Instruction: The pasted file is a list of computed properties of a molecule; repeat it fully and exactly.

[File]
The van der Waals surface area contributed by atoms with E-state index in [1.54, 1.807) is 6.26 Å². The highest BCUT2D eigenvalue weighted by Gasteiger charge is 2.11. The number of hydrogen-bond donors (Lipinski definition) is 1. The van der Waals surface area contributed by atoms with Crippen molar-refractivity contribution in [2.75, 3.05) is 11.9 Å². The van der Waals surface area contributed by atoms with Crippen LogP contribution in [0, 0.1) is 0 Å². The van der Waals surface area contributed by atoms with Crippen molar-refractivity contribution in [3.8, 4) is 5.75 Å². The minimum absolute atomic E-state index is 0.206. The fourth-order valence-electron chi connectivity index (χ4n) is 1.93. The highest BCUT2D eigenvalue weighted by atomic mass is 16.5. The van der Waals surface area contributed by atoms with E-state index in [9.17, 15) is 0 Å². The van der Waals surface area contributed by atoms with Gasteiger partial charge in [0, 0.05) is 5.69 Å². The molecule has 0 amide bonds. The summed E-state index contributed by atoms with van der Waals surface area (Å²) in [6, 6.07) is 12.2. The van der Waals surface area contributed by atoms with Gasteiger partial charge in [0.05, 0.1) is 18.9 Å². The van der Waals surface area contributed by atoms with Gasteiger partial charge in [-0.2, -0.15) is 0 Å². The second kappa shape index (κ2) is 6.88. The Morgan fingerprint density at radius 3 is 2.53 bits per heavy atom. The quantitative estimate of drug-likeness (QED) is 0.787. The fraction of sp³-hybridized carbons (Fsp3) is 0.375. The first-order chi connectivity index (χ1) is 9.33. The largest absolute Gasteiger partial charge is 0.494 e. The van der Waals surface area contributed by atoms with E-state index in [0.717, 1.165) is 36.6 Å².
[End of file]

The van der Waals surface area contributed by atoms with E-state index in [1.54, 1.807) is 6.26 Å². The highest BCUT2D eigenvalue weighted by Gasteiger charge is 2.11. The number of hydrogen-bond donors (Lipinski definition) is 1. The van der Waals surface area contributed by atoms with Crippen molar-refractivity contribution in [2.75, 3.05) is 11.9 Å². The van der Waals surface area contributed by atoms with Crippen LogP contribution in [0, 0.1) is 0 Å². The van der Waals surface area contributed by atoms with Crippen molar-refractivity contribution in [3.8, 4) is 5.75 Å². The minimum absolute atomic E-state index is 0.206. The fourth-order valence-electron chi connectivity index (χ4n) is 1.93. The highest BCUT2D eigenvalue weighted by atomic mass is 16.5. The van der Waals surface area contributed by atoms with E-state index in [9.17, 15) is 0 Å². The van der Waals surface area contributed by atoms with Gasteiger partial charge in [0, 0.05) is 5.69 Å². The molecule has 0 amide bonds. The summed E-state index contributed by atoms with van der Waals surface area (Å²) in [6, 6.07) is 12.2. The van der Waals surface area contributed by atoms with Gasteiger partial charge in [0.05, 0.1) is 18.9 Å². The van der Waals surface area contributed by atoms with Gasteiger partial charge in [-0.2, -0.15) is 0 Å². The second kappa shape index (κ2) is 6.88. The Morgan fingerprint density at radius 3 is 2.53 bits per heavy atom. The quantitative estimate of drug-likeness (QED) is 0.787. The fraction of sp³-hybridized carbons (Fsp3) is 0.375. The first-order chi connectivity index (χ1) is 9.33. The largest absolute Gasteiger partial charge is 0.494 e. The van der Waals surface area contributed by atoms with E-state index in [0.717, 1.165) is 36.6 Å².